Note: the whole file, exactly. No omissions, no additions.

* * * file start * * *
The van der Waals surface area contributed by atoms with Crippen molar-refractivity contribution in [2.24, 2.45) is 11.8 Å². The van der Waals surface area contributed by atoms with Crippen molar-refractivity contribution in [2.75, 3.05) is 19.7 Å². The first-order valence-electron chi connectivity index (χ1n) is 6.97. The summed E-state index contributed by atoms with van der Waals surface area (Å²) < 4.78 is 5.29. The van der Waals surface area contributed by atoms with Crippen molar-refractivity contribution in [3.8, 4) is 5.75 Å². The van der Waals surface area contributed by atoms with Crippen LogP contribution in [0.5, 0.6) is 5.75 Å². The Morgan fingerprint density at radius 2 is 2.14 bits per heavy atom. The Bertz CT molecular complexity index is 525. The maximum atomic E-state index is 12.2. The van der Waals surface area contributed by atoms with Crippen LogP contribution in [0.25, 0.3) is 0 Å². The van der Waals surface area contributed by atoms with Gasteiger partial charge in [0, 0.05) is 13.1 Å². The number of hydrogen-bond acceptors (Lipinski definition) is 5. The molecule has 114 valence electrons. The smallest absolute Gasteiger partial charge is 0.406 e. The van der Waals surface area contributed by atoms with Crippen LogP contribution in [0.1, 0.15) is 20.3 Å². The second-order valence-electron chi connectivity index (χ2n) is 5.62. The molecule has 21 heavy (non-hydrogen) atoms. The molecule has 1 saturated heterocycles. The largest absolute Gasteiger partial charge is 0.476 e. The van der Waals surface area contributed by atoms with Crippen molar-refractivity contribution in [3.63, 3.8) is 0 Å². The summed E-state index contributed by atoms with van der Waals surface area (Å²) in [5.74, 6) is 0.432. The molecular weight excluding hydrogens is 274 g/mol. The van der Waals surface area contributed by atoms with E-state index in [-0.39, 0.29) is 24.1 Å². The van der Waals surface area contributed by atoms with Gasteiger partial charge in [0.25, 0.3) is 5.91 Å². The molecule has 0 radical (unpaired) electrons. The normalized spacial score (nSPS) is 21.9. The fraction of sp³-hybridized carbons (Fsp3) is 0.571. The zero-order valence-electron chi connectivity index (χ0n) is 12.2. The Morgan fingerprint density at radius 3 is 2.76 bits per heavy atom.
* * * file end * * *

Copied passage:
The van der Waals surface area contributed by atoms with Crippen molar-refractivity contribution in [2.24, 2.45) is 11.8 Å². The van der Waals surface area contributed by atoms with Crippen molar-refractivity contribution in [2.75, 3.05) is 19.7 Å². The first-order valence-electron chi connectivity index (χ1n) is 6.97. The summed E-state index contributed by atoms with van der Waals surface area (Å²) < 4.78 is 5.29. The van der Waals surface area contributed by atoms with Crippen molar-refractivity contribution in [3.8, 4) is 5.75 Å². The van der Waals surface area contributed by atoms with Crippen LogP contribution in [0.5, 0.6) is 5.75 Å². The Morgan fingerprint density at radius 2 is 2.14 bits per heavy atom. The Bertz CT molecular complexity index is 525. The maximum atomic E-state index is 12.2. The van der Waals surface area contributed by atoms with Crippen LogP contribution in [0.25, 0.3) is 0 Å². The van der Waals surface area contributed by atoms with Gasteiger partial charge in [0, 0.05) is 13.1 Å². The number of hydrogen-bond acceptors (Lipinski definition) is 5. The molecule has 114 valence electrons. The smallest absolute Gasteiger partial charge is 0.406 e. The van der Waals surface area contributed by atoms with Crippen LogP contribution in [0.1, 0.15) is 20.3 Å². The second-order valence-electron chi connectivity index (χ2n) is 5.62. The molecule has 21 heavy (non-hydrogen) atoms. The molecule has 1 saturated heterocycles. The largest absolute Gasteiger partial charge is 0.476 e. The van der Waals surface area contributed by atoms with Crippen molar-refractivity contribution in [3.63, 3.8) is 0 Å². The summed E-state index contributed by atoms with van der Waals surface area (Å²) in [5.74, 6) is 0.432. The molecular weight excluding hydrogens is 274 g/mol. The van der Waals surface area contributed by atoms with E-state index in [-0.39, 0.29) is 24.1 Å². The van der Waals surface area contributed by atoms with Gasteiger partial charge in [0.25, 0.3) is 5.91 Å². The molecule has 0 radical (unpaired) electrons. The normalized spacial score (nSPS) is 21.9. The fraction of sp³-hybridized carbons (Fsp3) is 0.571. The zero-order valence-electron chi connectivity index (χ0n) is 12.2. The Morgan fingerprint density at radius 3 is 2.76 bits per heavy atom.